Youth Suicide

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Youth Suicide
Get Help
Warning Signs
Facts & Stats
Risk Factors
Related issues:
Teen SuicideSuicide, Depression, Crisis Text Line 741741

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Youth Suicide


Together We Can Save Lives!

Suicide is one of the leading causes of preventable death in our nation today. We lose an average of more than 100 young people each week to this tragedy that can be prevented.

How can it be prevented you may ask? The Jason Foundation, Inc. believes that education is the key to prevention. The Jason Foundation’s programs and services are in response to this belief. Our nation should be familiar with the warning signs associated with suicide, suicide facts & statistics, and how to find help for at-risk youth. Together, we can save lives!

Remember: Never be reluctant to get involved and always take any child/adolescent’s desire or intent to harm themselves seriously. If you suspect a young person of suicidal ideation, get them to professional help immediately. Suicide is Preventable
Sourcer: jasonfoundation.com/youth-suicide/

Get Help


If you or someone you know are experiencing a crisis, call 911.

If you or a friend need to talk with a counselor for help or for resources available in your area, call the National Suicide Prevention Lifeline at 1-800-273-TALK (8255), or the Crisis Text Line 7411741, free, 24-hour hotlines available to anyone in suicidal crisis or emotional distress. Your call will be routed to the nearest crisis center to you.
Source: jasonfoundation.com/youth-suicide/get-help/

Warning Signs


Four out of five teens who attempt suicide give clear warning signs.

Warning Signs of suicidal ideation include, but are not limited, to the following:

  • Talking about suicide
  • Making statements about feeling hopeless, helpless, or worthless
  • A deepening depression
  • Preoccupation with death
  • Taking unnecessary risks or exhibiting self-destructive behavior
  • Out of character behavior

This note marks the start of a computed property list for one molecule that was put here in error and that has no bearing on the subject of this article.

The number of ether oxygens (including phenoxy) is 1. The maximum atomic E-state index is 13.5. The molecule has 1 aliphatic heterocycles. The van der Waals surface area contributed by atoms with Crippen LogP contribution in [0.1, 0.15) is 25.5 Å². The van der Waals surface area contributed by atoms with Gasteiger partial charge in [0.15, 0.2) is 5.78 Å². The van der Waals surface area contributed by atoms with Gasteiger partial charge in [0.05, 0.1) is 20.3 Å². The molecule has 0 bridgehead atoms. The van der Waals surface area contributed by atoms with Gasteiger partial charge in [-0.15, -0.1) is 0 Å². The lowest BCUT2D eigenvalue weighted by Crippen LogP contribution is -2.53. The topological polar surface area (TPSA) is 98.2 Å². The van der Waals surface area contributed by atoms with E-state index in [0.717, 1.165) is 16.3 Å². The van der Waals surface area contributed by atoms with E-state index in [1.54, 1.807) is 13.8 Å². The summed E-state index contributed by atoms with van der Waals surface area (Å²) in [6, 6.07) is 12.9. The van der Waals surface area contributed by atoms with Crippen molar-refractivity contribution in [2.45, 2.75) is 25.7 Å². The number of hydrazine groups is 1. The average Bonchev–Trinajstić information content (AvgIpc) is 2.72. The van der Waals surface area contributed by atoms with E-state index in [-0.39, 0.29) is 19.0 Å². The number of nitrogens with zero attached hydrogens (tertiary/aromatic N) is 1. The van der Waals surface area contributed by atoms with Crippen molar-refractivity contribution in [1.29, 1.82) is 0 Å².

• A loss of interest in the things one cares about
  • Visiting or calling people one cares about
  • Making arrangements; setting one’s affairs in order
  • Giving prized possessions away

Along with these warning signs, there are certain Risk Factors that can elevate the possibility of suicidal ideation.

  • Perfectionist personalities
  • Gay and Lesbian youth
  • Learning disabled youth
  • Loners
  • Youth with low self- esteem
  • Depressed youth
  • Students in serious trouble
  • Abused, Molested or Neglected Youth
  • Genetic predisposition
  • Parental history of violence, substance abuse, or divorce

You may be the first and last person to see these signs in a young person.

Chances are, if you do nothing, you will regret it for the rest of your life.
Source: jasonfoundation.com/youth-suicide/warning-signs/

Facts & Stats


For middle and high school age youth (ages 12-18), suicide is the 2nd leading cause of death. *

For college age youth (ages 18-22), suicide is the 2nd leading cause of death. *

Over-all, suicide is the 2nd leading cause of death for our youth ages 10-24. *

(*2015 CDC WISQARS)

In ages 10-14, we have seen an alarming increase of more than 150% in suicides since 1981 , making it the third leading cause of death for that age group.

More teenagers and young adults die from suicide than from cancer, heart disease, AIDS, birth defects, stroke, pneumonia, influenza, and chronic lung disease, COMBINED.

Each day in our nation, there are an average of over 5,240 attempts by young people grades 7-12.

Four out of Five teens who attempt suicide have given clear warning signs.

The Youth Risk Behavioral Surveillance System (YRBS) is a survey, conducted by the Centers for Disease Control and Prevention, that includes national, state, and local school-based representative samples of 9th through 12th grade students. The purpose is to monitor priority health risk behaviors that contribute to the leading causes of death, disability, and social problems among youth in the United States. The surveys are conducted every two years to determine the prevalence of these health risk behaviors. Behaviors that contribute to unhealthy lifestyles and those that indicate possible depression and/or suicidal ideation are included. Click here to see the full report.